Norman is tempted
Now, as an adult, Norman functions as a split personality, and projects his own jealousy of his mother onto the mother side of himself; when Norman finds himself sexually attracted to a woman, “Mother” takes over and, in a mirror image of Norman’s original crime, “she” murders the object of his affection. Thus, the transgressive history of Norman’s relationship with his mother becomes the source of horror, preventing him from pursuing normative sexual relationships, actively wiping out anyone who represents Norman’s desire to escape from his mother’s grasp.
There are two factors which interfere with any political reading of Norman’s psychosis. The first is that the script is so explicit about his psychology that there is little room for subtext; literalism can be the worst enemy of criticism. The second problem is that novelist Robert Bloch took the inspiration for the story from the case of real-life murderer Ed Gein.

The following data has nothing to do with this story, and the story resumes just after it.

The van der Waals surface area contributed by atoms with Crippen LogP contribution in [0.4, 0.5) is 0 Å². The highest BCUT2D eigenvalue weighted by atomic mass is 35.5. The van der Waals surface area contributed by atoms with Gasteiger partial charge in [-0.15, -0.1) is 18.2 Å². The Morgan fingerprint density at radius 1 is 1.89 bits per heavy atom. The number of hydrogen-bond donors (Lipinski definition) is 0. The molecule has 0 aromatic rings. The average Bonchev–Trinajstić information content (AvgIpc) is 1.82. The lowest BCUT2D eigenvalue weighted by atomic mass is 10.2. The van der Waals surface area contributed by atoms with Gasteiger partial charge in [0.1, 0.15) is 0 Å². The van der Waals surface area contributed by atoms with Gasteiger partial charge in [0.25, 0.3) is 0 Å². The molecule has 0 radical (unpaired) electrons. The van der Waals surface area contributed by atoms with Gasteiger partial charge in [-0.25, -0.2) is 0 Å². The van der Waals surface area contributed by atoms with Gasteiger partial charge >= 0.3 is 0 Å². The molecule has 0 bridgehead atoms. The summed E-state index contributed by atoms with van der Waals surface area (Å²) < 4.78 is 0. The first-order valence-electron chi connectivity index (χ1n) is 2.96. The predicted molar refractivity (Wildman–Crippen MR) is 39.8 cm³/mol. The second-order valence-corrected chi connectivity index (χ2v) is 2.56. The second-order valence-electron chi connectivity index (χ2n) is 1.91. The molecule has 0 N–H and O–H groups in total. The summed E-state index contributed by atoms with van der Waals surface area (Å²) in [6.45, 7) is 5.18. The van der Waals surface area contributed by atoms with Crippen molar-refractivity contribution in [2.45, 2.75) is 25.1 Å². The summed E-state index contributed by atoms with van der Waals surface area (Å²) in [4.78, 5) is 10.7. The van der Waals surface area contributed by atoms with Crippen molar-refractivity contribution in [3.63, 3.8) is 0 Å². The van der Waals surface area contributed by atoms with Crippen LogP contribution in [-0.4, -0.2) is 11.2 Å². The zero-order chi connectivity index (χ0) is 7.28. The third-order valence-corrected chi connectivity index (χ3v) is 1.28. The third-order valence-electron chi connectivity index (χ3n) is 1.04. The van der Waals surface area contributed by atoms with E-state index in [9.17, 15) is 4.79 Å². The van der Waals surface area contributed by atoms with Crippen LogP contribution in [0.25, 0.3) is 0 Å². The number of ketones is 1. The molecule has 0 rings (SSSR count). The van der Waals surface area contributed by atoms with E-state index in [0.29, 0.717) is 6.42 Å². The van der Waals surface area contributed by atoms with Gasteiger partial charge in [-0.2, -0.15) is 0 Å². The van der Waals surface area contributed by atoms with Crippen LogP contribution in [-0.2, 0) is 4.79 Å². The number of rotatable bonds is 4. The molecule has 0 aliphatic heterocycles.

Worth noting, however, is how much Norman as portrayed in the movie differs from the character’s presentation in the book. Director Alfred Hitchcock chose to cast the young, charismatic Perkins in the role, a striking contrast to the middle-aged, overweight, off-putting Norman of the novel. Hitchcock and screenwriter Joseph Stefano eliminated other elements that would make Norman seem more explicitly transgressive; gone are his alcoholism, his collection of pornography and his interest in the occult. The movie’s Norman is a sympathetic boy-next-door, and this suggests that transgressive elements exist not just among freaks and outsiders like the novel’s Norman, but among the seemingly innocent. In this regard, while less explicitly violent and sexual than the novel, the movie is actually more challenging of the social order.
A Nightmare on Elm Street 2: Freddy’s Revenge (1985)
The homoerotic subtext of this strange and often unfairly maligned sequel has become a favorite topic among horror fans and critics in recent years. This is a case where, regardless of the intent of screenwriter David Chaskin (who has admitted that the gay themes were included by design), the final result at times feels very reactionary.